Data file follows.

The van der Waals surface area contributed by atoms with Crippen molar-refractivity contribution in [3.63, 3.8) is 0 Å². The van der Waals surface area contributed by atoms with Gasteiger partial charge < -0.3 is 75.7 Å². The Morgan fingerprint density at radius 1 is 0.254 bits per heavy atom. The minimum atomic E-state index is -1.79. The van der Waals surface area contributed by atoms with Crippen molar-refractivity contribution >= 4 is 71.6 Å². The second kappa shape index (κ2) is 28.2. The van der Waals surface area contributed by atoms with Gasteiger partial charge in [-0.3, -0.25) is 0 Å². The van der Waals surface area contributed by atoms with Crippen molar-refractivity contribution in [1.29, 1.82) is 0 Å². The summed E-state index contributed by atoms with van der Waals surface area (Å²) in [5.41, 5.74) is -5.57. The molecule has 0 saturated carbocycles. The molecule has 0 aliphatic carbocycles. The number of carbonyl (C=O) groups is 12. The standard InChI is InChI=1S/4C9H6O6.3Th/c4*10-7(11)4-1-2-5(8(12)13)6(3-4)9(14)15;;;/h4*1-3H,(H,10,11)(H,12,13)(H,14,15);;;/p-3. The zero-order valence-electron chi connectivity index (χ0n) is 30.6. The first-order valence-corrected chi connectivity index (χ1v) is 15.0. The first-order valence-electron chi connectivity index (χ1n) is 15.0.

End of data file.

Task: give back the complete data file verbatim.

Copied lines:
The van der Waals surface area contributed by atoms with Crippen molar-refractivity contribution in [3.63, 3.8) is 0 Å². The van der Waals surface area contributed by atoms with Gasteiger partial charge < -0.3 is 75.7 Å². The Morgan fingerprint density at radius 1 is 0.254 bits per heavy atom. The minimum atomic E-state index is -1.79. The van der Waals surface area contributed by atoms with Crippen molar-refractivity contribution >= 4 is 71.6 Å². The second kappa shape index (κ2) is 28.2. The van der Waals surface area contributed by atoms with Gasteiger partial charge in [-0.3, -0.25) is 0 Å². The van der Waals surface area contributed by atoms with Crippen molar-refractivity contribution in [1.29, 1.82) is 0 Å². The summed E-state index contributed by atoms with van der Waals surface area (Å²) in [5.41, 5.74) is -5.57. The molecule has 0 saturated carbocycles. The molecule has 0 aliphatic carbocycles. The number of carbonyl (C=O) groups is 12. The standard InChI is InChI=1S/4C9H6O6.3Th/c4*10-7(11)4-1-2-5(8(12)13)6(3-4)9(14)15;;;/h4*1-3H,(H,10,11)(H,12,13)(H,14,15);;;/p-3. The zero-order valence-electron chi connectivity index (χ0n) is 30.6. The first-order valence-corrected chi connectivity index (χ1v) is 15.0. The first-order valence-electron chi connectivity index (χ1n) is 15.0.